I don’t write about politics on this blog. Well, hardly ever. But this morning a headline caught my eye. It seems that Bernie Sanders, one of the Democratic candidates for President, believes that income inequality is “the great moral issue of our time.”*
With racism, human trafficking, terrorism, religious persecution, marriage redefinition, gender identity issues, drug abuse, illegal immigration, alcoholism, abortion, and a host of other moral issues dominating the news, Mr. Sanders thinks income equality is our most pressing moral challenge.
Where does one even begin to deconstruct such thinking?
It has obviously never occurred to Mr. Sanders that as long as there is education inequality (some people get PhDs and some drop out of high school), there will be income inequality.
As long as there is work ethic inequality (some people are industrious and some are lazy), there will be income inequality.
As long as there is intelligence inequality (some people are brilliant and some are not), there will be income inequality.
As long as there is dream inequality (some people have big goals and others have none), there will be income inequality.
I could go on, but you get the picture. The mere suggestion that income inequality can be fixed is ridiculous.
But politicians will keep harping on it because it makes a good topic for a stump speech. It gets people all riled up, especially those who have a victim mentality to start with. And when people start screaming and stomping and waving banners, it plays well on the evening news.
I prefer to see the world the way Jesus saw it. He said, “You will always have the poor among you.” (Matthew 26:11) But he didn’t use that fact as an excuse to ignore the poor. On the contrary, the poor and the sick were always on his radar wherever he went. Even when his disciples were trying to hustle him on to his next speaking engagement, he took the time to stop and help the underprivileged.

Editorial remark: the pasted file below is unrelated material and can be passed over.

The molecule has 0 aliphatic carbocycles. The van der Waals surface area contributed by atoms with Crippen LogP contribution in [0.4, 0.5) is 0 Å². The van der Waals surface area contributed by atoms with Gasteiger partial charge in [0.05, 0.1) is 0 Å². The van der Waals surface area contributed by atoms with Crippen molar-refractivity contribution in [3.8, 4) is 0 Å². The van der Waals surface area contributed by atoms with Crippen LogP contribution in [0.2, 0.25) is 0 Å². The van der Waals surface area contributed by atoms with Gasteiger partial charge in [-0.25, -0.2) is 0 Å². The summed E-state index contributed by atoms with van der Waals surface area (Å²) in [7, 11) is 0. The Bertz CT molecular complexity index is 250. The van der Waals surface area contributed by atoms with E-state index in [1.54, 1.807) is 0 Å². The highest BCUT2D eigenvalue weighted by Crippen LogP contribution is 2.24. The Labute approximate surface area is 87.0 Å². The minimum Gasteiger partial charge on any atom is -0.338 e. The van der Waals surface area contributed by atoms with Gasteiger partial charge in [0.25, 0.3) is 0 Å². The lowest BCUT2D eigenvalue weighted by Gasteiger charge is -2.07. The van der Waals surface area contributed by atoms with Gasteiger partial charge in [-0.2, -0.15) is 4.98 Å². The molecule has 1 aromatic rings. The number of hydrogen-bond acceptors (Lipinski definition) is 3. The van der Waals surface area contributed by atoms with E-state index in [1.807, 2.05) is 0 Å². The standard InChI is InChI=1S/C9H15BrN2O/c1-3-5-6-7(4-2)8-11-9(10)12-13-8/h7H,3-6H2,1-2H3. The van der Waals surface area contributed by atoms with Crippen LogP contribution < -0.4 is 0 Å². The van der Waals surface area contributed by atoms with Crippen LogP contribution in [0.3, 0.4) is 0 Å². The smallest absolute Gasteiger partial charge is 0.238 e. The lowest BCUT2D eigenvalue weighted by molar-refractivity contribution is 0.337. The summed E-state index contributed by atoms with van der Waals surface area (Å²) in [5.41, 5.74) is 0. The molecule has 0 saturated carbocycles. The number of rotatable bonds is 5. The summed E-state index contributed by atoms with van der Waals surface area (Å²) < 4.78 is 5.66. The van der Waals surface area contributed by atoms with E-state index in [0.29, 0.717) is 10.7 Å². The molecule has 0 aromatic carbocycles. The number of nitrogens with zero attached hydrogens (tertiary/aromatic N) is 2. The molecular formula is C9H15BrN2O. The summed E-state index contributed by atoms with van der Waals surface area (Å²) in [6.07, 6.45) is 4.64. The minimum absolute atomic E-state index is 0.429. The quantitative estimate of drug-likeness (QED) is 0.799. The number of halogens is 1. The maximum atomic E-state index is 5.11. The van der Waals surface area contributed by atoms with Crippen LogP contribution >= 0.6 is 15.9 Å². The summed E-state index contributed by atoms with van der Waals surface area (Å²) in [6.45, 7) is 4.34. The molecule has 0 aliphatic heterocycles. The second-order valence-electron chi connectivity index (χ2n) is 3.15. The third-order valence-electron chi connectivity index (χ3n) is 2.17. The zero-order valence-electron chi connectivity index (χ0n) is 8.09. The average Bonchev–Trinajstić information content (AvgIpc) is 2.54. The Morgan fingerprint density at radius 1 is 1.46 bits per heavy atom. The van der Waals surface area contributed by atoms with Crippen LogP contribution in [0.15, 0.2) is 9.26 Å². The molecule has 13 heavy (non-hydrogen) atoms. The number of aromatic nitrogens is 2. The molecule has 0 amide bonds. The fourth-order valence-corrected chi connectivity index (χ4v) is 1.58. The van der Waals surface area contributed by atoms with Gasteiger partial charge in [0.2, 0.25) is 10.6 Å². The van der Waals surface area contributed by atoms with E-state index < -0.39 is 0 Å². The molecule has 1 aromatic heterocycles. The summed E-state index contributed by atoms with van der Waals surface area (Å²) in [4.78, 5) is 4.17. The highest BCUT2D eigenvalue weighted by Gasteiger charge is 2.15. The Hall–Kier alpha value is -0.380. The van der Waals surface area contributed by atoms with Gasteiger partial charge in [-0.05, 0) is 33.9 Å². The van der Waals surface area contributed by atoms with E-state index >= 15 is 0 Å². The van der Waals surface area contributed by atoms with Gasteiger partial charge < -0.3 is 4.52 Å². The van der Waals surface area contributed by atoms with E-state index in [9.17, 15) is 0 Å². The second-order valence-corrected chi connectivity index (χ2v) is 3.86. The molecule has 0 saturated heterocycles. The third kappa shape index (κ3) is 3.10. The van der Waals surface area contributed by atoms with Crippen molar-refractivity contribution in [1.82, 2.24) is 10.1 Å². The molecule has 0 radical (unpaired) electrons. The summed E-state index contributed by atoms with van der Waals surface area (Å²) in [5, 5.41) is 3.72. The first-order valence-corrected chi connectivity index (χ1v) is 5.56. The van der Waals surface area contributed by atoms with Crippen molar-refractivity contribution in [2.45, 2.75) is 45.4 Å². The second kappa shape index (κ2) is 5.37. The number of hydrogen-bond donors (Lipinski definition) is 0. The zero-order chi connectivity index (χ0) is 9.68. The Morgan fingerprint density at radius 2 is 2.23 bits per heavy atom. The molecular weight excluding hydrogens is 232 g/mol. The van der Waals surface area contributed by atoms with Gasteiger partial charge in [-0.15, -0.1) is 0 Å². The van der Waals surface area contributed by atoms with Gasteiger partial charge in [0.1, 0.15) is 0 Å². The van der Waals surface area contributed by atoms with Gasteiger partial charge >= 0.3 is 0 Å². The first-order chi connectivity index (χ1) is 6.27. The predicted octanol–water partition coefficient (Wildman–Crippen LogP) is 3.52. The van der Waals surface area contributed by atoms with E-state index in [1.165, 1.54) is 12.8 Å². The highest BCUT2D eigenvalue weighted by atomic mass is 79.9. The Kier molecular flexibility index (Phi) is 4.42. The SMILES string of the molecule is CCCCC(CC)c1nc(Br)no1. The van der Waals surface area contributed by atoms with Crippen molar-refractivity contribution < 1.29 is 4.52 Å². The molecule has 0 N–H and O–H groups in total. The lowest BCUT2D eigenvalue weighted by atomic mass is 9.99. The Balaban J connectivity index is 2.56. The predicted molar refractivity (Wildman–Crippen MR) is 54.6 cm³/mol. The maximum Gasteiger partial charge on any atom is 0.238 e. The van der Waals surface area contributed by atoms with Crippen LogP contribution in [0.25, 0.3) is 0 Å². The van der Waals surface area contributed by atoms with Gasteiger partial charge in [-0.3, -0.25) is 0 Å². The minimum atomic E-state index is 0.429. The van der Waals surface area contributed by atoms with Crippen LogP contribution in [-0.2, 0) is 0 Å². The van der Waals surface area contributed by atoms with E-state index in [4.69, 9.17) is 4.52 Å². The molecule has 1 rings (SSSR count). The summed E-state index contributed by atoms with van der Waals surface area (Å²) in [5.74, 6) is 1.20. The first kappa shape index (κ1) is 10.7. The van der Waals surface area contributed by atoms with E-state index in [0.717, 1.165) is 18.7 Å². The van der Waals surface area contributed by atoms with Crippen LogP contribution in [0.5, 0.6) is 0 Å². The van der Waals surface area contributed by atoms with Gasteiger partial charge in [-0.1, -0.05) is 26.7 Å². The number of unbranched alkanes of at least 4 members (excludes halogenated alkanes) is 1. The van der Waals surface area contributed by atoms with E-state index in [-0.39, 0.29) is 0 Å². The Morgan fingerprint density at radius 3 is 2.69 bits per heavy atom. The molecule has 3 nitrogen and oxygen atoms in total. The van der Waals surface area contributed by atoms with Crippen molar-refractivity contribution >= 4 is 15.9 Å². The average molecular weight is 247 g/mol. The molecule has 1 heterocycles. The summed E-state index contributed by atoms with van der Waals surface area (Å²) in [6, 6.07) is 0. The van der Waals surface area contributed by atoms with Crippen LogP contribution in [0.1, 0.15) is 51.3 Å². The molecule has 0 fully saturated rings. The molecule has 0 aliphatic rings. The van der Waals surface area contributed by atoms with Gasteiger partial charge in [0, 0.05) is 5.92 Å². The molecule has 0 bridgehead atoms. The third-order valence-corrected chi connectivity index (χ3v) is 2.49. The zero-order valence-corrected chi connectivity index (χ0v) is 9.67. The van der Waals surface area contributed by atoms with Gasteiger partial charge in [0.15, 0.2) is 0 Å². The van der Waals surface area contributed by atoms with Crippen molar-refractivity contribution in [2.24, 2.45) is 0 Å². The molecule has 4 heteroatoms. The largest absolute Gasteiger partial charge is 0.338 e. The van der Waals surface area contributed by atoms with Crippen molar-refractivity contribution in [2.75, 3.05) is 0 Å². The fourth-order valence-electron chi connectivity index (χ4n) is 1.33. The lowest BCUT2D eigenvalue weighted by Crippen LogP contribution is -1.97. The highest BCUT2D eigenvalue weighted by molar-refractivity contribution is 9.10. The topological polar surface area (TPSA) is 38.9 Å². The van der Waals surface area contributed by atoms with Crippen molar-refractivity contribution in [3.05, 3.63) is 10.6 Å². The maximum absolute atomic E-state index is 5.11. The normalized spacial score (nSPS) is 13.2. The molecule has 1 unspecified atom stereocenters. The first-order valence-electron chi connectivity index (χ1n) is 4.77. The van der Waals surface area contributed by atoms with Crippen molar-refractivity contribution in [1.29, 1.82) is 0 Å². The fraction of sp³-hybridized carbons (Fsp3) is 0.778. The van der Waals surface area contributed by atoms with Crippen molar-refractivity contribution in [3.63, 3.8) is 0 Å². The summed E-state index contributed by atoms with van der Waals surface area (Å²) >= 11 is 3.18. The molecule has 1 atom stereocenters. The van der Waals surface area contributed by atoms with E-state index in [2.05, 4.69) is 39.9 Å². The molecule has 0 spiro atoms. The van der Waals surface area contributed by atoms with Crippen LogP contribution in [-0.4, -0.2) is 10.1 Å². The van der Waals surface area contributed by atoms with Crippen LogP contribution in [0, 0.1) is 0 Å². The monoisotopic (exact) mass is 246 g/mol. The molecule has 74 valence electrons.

But my favorite fact to reflect on is that Jesus himself was a poor person by worldly standards, but seemed perfectly content with his life. He could have gone on a crusade to denounce income inequality. He could have made it one of his talking points. He could have established it as a priority in his Word so his followers would carry forth the message throughout history. But he didn’t.
Instead, he said, “God blesses those who are poor and realize their need for him.” (Matthew 5:3)
Don’t expect to hear that line in a stump speech anytime soon. Instead, brace yourself for more nonsense about fixing the unfixable. In politics, it’s not about making sense, it’s about firing up the crowd. That 15-second clip on the evening news seems to be all that matters these days.
*Today’s headline on the Huffington Post web site.